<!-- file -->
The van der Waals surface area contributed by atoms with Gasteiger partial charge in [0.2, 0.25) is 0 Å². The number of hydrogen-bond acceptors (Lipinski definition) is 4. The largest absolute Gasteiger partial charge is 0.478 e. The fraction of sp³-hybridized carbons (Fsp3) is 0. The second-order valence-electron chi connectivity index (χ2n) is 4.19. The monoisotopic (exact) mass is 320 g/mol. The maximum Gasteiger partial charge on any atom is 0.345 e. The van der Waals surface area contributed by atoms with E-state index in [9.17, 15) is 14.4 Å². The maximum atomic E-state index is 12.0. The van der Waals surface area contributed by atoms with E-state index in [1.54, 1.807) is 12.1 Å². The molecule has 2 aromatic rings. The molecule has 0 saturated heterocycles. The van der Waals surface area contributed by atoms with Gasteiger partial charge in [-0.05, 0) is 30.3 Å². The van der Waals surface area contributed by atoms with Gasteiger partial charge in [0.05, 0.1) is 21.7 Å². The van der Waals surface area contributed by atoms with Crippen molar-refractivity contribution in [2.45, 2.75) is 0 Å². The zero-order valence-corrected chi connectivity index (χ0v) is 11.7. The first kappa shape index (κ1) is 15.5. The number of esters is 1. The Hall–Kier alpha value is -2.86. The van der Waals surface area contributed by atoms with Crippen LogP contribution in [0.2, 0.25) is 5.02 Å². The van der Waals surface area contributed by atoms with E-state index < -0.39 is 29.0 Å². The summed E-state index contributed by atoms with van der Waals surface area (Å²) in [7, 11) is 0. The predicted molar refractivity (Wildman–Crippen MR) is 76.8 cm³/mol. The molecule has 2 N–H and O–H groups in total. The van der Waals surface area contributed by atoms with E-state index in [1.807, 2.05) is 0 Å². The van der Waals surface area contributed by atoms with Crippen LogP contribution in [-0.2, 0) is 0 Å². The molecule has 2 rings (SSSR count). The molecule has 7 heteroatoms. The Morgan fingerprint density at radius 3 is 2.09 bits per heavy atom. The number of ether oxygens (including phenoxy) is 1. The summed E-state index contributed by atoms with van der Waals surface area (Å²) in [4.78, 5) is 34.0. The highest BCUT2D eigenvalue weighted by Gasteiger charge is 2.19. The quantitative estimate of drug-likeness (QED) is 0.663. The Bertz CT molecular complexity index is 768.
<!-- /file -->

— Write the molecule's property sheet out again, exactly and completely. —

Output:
The van der Waals surface area contributed by atoms with Gasteiger partial charge in [0.2, 0.25) is 0 Å². The number of hydrogen-bond acceptors (Lipinski definition) is 4. The largest absolute Gasteiger partial charge is 0.478 e. The fraction of sp³-hybridized carbons (Fsp3) is 0. The second-order valence-electron chi connectivity index (χ2n) is 4.19. The monoisotopic (exact) mass is 320 g/mol. The maximum Gasteiger partial charge on any atom is 0.345 e. The van der Waals surface area contributed by atoms with E-state index in [9.17, 15) is 14.4 Å². The maximum atomic E-state index is 12.0. The van der Waals surface area contributed by atoms with E-state index in [1.54, 1.807) is 12.1 Å². The molecule has 2 aromatic rings. The molecule has 0 saturated heterocycles. The van der Waals surface area contributed by atoms with Gasteiger partial charge in [-0.05, 0) is 30.3 Å². The van der Waals surface area contributed by atoms with Gasteiger partial charge in [0.05, 0.1) is 21.7 Å². The van der Waals surface area contributed by atoms with Crippen molar-refractivity contribution in [2.45, 2.75) is 0 Å². The zero-order valence-corrected chi connectivity index (χ0v) is 11.7. The first kappa shape index (κ1) is 15.5. The number of esters is 1. The Hall–Kier alpha value is -2.86. The van der Waals surface area contributed by atoms with Crippen LogP contribution in [0.2, 0.25) is 5.02 Å². The van der Waals surface area contributed by atoms with E-state index < -0.39 is 29.0 Å². The summed E-state index contributed by atoms with van der Waals surface area (Å²) in [7, 11) is 0. The predicted molar refractivity (Wildman–Crippen MR) is 76.8 cm³/mol. The molecule has 2 N–H and O–H groups in total. The van der Waals surface area contributed by atoms with E-state index in [1.807, 2.05) is 0 Å². The van der Waals surface area contributed by atoms with Crippen LogP contribution in [-0.2, 0) is 0 Å². The molecule has 2 rings (SSSR count). The molecule has 7 heteroatoms. The Morgan fingerprint density at radius 3 is 2.09 bits per heavy atom. The number of ether oxygens (including phenoxy) is 1. The summed E-state index contributed by atoms with van der Waals surface area (Å²) in [4.78, 5) is 34.0. The highest BCUT2D eigenvalue weighted by Gasteiger charge is 2.19. The quantitative estimate of drug-likeness (QED) is 0.663. The Bertz CT molecular complexity index is 768.